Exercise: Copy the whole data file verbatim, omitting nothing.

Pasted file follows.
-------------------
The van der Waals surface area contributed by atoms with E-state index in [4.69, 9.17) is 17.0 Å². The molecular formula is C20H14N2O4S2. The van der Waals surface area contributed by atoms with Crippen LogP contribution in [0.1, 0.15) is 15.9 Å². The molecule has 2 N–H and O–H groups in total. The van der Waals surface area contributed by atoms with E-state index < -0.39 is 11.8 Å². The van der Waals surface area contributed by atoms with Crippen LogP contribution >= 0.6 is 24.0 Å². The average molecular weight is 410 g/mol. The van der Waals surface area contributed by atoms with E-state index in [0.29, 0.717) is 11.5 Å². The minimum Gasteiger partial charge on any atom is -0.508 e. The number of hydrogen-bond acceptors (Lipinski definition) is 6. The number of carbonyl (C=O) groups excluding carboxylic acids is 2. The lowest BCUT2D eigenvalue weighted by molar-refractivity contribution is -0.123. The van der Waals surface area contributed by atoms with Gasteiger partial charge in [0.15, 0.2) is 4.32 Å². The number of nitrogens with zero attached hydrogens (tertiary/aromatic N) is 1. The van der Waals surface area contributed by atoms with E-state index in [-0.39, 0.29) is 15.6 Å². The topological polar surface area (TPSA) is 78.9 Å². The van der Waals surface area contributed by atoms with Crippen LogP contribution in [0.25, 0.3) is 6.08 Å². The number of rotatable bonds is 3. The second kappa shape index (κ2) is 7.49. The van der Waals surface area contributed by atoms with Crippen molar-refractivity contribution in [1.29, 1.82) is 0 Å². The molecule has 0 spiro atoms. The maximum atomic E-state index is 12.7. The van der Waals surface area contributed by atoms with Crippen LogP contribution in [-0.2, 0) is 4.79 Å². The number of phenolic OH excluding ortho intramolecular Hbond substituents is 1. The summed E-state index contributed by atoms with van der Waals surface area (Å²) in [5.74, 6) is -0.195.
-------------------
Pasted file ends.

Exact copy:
The van der Waals surface area contributed by atoms with E-state index in [4.69, 9.17) is 17.0 Å². The molecular formula is C20H14N2O4S2. The van der Waals surface area contributed by atoms with Crippen LogP contribution in [0.1, 0.15) is 15.9 Å². The molecule has 2 N–H and O–H groups in total. The van der Waals surface area contributed by atoms with E-state index < -0.39 is 11.8 Å². The van der Waals surface area contributed by atoms with Crippen LogP contribution >= 0.6 is 24.0 Å². The average molecular weight is 410 g/mol. The van der Waals surface area contributed by atoms with E-state index in [0.29, 0.717) is 11.5 Å². The minimum Gasteiger partial charge on any atom is -0.508 e. The number of hydrogen-bond acceptors (Lipinski definition) is 6. The number of carbonyl (C=O) groups excluding carboxylic acids is 2. The lowest BCUT2D eigenvalue weighted by molar-refractivity contribution is -0.123. The van der Waals surface area contributed by atoms with Gasteiger partial charge in [0.15, 0.2) is 4.32 Å². The number of nitrogens with zero attached hydrogens (tertiary/aromatic N) is 1. The van der Waals surface area contributed by atoms with E-state index in [-0.39, 0.29) is 15.6 Å². The topological polar surface area (TPSA) is 78.9 Å². The van der Waals surface area contributed by atoms with Crippen LogP contribution in [0.25, 0.3) is 6.08 Å². The number of rotatable bonds is 3. The second kappa shape index (κ2) is 7.49. The van der Waals surface area contributed by atoms with Crippen molar-refractivity contribution in [1.29, 1.82) is 0 Å². The molecule has 0 spiro atoms. The maximum atomic E-state index is 12.7. The van der Waals surface area contributed by atoms with Crippen LogP contribution in [-0.2, 0) is 4.79 Å². The number of phenolic OH excluding ortho intramolecular Hbond substituents is 1. The summed E-state index contributed by atoms with van der Waals surface area (Å²) in [5.74, 6) is -0.195.